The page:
It ain’t so. For any number of reasons, it would be impossible to turn the bacteria loose in, say, the great Pacific Ocean and thus wave bye-bye to all the plastic trash in it.

Yao & Wang are working feverishly to develop new plastic recycling technologies, though. As such they should be celebrated. But they’re not miracle workers — nobody is — and so, once again, the internet has missed the mark by a wide margin.

Me? When I first read the breathless posts acclaiming the so-called breakthrough, I immediately thought:

  1. This sounds way too simple
  2. Even if it works, there have to be unintended, unforeseen consequences

The next few years indeed should scare the bejesus out of us. When people are scared, they grasp at panaceas or the ravings of snake oil salesmen. Remember laetrile back in the late 1970s? Expect to read about many more internet shrieks of glee about this or that simple solution to the world’s pollution problems. Hell, I know social media posters who, if you read their rants long enough, seem to know the precise hour and minute civilization will crumble and all life on Earth will cease to exist due to climate change.

Some simple rules of thumb:

  1. There are precious few truths in this life
  2. Nobody can tell the future, especially when it comes to a complex, interconnected set of systems like the environment
  3. If it’s on the internet, take it with a grain of salt

More and more I’m coming to the conclusion that social media are good only for posting pix of your breakfast and cute poses you catch your cat in.

Hot Air: There I Go Again

I’ve already been lectured by a fairly high-ranking member of the John Hamilton administration for being too much of a smart-ass re: the man who runs this sprawling megalopolis.

Don’t all you wise guys, the lecturer snipped, realize being mayor is a hard job? It’s so easy, this person continued — not shaking a finger but, hell, they may as well have been — to snipe and throw bombs from the outside looking in?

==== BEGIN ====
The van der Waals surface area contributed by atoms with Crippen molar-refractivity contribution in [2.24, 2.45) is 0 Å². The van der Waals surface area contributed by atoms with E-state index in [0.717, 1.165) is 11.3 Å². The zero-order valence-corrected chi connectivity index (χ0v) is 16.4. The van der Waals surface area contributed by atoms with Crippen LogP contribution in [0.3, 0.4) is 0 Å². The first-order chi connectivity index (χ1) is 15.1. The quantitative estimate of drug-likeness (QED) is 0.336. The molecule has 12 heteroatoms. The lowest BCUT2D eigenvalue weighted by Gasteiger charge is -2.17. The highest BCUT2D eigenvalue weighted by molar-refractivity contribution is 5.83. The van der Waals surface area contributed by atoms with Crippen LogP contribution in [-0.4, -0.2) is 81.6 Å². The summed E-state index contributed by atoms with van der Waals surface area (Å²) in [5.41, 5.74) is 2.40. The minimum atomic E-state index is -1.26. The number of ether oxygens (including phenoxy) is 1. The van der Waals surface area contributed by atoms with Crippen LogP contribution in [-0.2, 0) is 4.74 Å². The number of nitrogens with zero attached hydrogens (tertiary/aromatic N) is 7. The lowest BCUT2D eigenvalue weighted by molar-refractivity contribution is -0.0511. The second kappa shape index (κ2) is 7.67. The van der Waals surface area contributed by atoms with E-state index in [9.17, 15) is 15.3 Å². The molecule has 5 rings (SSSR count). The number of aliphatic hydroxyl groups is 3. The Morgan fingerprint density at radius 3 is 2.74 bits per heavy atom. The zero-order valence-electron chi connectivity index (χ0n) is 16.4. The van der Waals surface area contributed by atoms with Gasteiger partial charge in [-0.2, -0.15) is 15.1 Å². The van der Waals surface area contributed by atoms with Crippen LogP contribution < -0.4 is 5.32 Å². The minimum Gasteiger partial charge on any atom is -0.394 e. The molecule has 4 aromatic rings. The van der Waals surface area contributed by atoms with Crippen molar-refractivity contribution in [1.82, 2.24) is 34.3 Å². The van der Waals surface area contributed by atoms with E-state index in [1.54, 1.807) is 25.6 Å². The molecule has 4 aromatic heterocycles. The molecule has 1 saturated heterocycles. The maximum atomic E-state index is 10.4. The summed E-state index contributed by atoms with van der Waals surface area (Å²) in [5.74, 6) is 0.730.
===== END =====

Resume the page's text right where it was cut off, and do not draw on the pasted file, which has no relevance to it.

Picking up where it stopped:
I went home and said four Hail Mary’s and six Acts of Contrition as penance. My soul and conscience cleansed, I silently pledged to lay off the chief executive of Bloomington. By golly, I’d make these precincts a veritable safe room for man and his serious, hardworking crew.

A few social medium posts by Hamilton’s esteemed bride — whom he’s referred to as “the First Lady,” earning him my own finger-wagging herein — about his annual Hamilton Friends & Family Picnic has tempted me to commit venial sin once again.

First, scope these pix:

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I notice the stage for the Mayor and his fellow party office seekers is the city’s semi-trailer that serves as the reviewing stand for the Fourth of July parade and other official municipal events. The picnic, additionally, was held in Bryan Park, a public space for which, presumably, such elaborate events must be reserved and paid for (when necessary).

Dear me, I’m trying my damnedest to be a good Catholic (now where did I put that winking emoticon?) but the whole deal raises a few Q’s in my wise guy mind. To wit:

  1. Is the annual picnic a public event sponsored by the city, one family’s gala celebrating all of us in Bloomington, or a political event for the purpose of touting a particular party’s candidates?
  2. Why is city property (the semi-trailer) being used for what looks to any innocent eye as a pep rally for local Dems?
  3. Did Hamilton or the Monroe County Democratic Party pay for the use of the semi-trailer?
  4. Would the semi-trailer be available for use and/or rental for, say, an Andrew Guenther Friends & Family Picnic?
  5. Who paid for the set-up, resources usage (electricity, security, etc.), clean-up costs, and any other expenses incurred during the staging of the event?